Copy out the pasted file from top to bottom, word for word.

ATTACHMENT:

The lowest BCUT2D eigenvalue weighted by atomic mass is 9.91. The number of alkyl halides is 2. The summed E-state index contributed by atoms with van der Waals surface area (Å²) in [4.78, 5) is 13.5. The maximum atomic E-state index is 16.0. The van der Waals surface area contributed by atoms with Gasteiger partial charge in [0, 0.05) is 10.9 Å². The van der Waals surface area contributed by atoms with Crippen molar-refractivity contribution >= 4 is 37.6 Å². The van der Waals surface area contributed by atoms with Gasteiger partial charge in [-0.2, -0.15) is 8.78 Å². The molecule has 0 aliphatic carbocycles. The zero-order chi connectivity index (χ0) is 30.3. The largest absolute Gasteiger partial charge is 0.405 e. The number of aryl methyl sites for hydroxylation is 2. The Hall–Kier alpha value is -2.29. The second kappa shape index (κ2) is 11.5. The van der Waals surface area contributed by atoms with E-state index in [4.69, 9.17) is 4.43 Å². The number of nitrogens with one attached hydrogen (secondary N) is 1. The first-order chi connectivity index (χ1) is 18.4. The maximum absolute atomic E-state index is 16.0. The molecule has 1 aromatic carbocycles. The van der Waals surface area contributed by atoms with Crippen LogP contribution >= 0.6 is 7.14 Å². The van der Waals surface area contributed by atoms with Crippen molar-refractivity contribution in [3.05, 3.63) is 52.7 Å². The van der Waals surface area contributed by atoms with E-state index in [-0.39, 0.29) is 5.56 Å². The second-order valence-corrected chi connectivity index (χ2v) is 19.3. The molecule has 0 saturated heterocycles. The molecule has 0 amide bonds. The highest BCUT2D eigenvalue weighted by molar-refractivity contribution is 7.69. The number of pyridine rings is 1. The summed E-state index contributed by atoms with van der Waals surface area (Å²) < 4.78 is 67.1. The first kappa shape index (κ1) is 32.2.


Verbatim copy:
The lowest BCUT2D eigenvalue weighted by atomic mass is 9.91. The number of alkyl halides is 2. The summed E-state index contributed by atoms with van der Waals surface area (Å²) in [4.78, 5) is 13.5. The maximum atomic E-state index is 16.0. The van der Waals surface area contributed by atoms with Gasteiger partial charge in [0, 0.05) is 10.9 Å². The van der Waals surface area contributed by atoms with Crippen molar-refractivity contribution >= 4 is 37.6 Å². The van der Waals surface area contributed by atoms with Gasteiger partial charge in [-0.2, -0.15) is 8.78 Å². The molecule has 0 aliphatic carbocycles. The zero-order chi connectivity index (χ0) is 30.3. The largest absolute Gasteiger partial charge is 0.405 e. The number of aryl methyl sites for hydroxylation is 2. The Hall–Kier alpha value is -2.29. The second kappa shape index (κ2) is 11.5. The van der Waals surface area contributed by atoms with E-state index in [4.69, 9.17) is 4.43 Å². The number of nitrogens with one attached hydrogen (secondary N) is 1. The first-order chi connectivity index (χ1) is 18.4. The maximum absolute atomic E-state index is 16.0. The molecule has 1 aromatic carbocycles. The van der Waals surface area contributed by atoms with Crippen LogP contribution >= 0.6 is 7.14 Å². The van der Waals surface area contributed by atoms with Crippen molar-refractivity contribution in [3.05, 3.63) is 52.7 Å². The van der Waals surface area contributed by atoms with E-state index in [-0.39, 0.29) is 5.56 Å². The second-order valence-corrected chi connectivity index (χ2v) is 19.3. The molecule has 0 saturated heterocycles. The molecule has 0 amide bonds. The highest BCUT2D eigenvalue weighted by molar-refractivity contribution is 7.69. The number of pyridine rings is 1. The summed E-state index contributed by atoms with van der Waals surface area (Å²) < 4.78 is 67.1. The first kappa shape index (κ1) is 32.2.